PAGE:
News / Science & Technology

    Scientists Develop Cancer-Killing Protein

    Michael King (r) Cornell professor of biomedical engineering and the study’s senior author, works with students in lab.
    Michael King (r) Cornell professor of biomedical engineering and the study’s senior author, works with students in lab.
    Jessica Berman
    Some 90 percent of people who die from cancer do so, say experts, because the disease has metastasized, or spread.  Researchers say they believe they can dramatically reduce the mortality rate with a protein combination that kills cancer cells on contact.  

    Surgery, radiation and chemotherapy are often effective at treating people with a solid tumor, but once the cancer has spread and formed tiny tumors at distant sites, chances for a successful recovery are dismal.

    Now researchers at Cornell University in New York have isolated a protein that goes by the acronym of TRAIL that causes metastasizing cancer cells to implode on contact.

    The biomedical engineers led by Mike King have attached TRAIL to immune system white blood cells so it circulates throughout the body, ready to destroy.

    “And so now, in the blood flow, all of your white blood cells become essentially cancer-killing machines.  And whenever they bump into a cancer cell that makes its way in the circulation, that cancer cell will go on to die within a few hours," said King.

    King says TRAIL leaves healthy cells alone.

    The protein complex triggers apoptosis, or cellular suicide, in cancer cells.  Apoptosis is what keeps normal cells from growing out of control.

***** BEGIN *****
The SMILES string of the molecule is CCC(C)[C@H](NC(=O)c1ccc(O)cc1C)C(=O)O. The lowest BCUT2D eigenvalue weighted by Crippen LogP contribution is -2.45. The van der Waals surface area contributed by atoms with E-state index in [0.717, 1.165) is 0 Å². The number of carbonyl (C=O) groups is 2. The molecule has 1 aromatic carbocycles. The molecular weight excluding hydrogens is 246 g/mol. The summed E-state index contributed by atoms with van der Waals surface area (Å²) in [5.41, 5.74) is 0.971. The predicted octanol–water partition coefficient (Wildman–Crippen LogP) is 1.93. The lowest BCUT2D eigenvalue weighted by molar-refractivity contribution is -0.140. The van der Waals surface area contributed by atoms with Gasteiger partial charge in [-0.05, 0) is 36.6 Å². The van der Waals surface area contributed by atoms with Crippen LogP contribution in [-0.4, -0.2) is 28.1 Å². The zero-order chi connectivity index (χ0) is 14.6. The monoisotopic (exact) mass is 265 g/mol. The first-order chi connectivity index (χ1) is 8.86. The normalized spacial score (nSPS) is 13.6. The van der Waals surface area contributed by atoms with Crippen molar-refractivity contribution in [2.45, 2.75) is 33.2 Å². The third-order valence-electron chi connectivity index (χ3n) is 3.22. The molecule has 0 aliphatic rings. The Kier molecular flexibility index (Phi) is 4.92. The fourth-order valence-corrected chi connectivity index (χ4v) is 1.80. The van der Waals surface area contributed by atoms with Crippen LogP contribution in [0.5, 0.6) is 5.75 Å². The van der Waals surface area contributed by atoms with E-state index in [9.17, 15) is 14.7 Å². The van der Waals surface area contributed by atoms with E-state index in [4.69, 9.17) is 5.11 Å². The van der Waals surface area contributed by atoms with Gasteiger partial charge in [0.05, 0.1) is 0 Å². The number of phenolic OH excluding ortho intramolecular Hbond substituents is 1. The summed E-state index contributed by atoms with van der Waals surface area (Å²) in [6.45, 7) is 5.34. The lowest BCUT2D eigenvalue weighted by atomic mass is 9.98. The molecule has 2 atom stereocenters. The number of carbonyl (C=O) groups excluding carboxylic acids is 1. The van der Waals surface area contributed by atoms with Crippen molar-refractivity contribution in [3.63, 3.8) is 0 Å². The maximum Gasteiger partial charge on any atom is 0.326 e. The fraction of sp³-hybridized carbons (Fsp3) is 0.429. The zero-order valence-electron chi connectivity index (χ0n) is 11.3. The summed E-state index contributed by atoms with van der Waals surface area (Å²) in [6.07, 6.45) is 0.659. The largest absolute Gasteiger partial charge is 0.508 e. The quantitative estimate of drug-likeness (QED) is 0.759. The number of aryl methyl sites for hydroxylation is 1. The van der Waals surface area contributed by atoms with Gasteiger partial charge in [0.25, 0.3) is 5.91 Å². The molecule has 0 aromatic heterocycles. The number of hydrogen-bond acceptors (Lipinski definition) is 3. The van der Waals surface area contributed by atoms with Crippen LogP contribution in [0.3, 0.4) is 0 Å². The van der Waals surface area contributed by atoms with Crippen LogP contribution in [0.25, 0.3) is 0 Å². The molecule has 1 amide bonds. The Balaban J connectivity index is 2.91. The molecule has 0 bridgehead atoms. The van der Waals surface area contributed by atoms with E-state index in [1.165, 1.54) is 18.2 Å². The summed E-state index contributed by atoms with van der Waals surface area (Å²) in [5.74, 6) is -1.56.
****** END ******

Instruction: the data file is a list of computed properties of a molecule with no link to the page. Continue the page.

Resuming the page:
In initial experiments with TRAIL, King says researchers injected the protein complex into saline but it was only 60 percent effective at killing cancer cells.  Researchers say the reason was that there were no immune cells for the suicide protein to latch on to.  

    When investigators, however, injected TRAIL into the circulating blood of mice with cancer, the therapy was nearly 100 percent effective in causing the metastasized cells to kill themselves.  

    “We believe the fluid forces, the pressures and forces of blood flow help give the signals to the cancer cells.  So basically the fluid flow pushes the cells together, the cancer cell and the altered white cell," said King.

    Cancer also commonly spreads through the lymphatic system, which transports clear, colorless fluid containing white blood cells throughout the body.  King says bioengineers are also working on a targeted treatment to kill cancer cells that have made their way into lymphatic fluid.

    An article describing an experimental treatment for cancer metastasis is published in the journal Proceedings of the National Academy of Sciences.  

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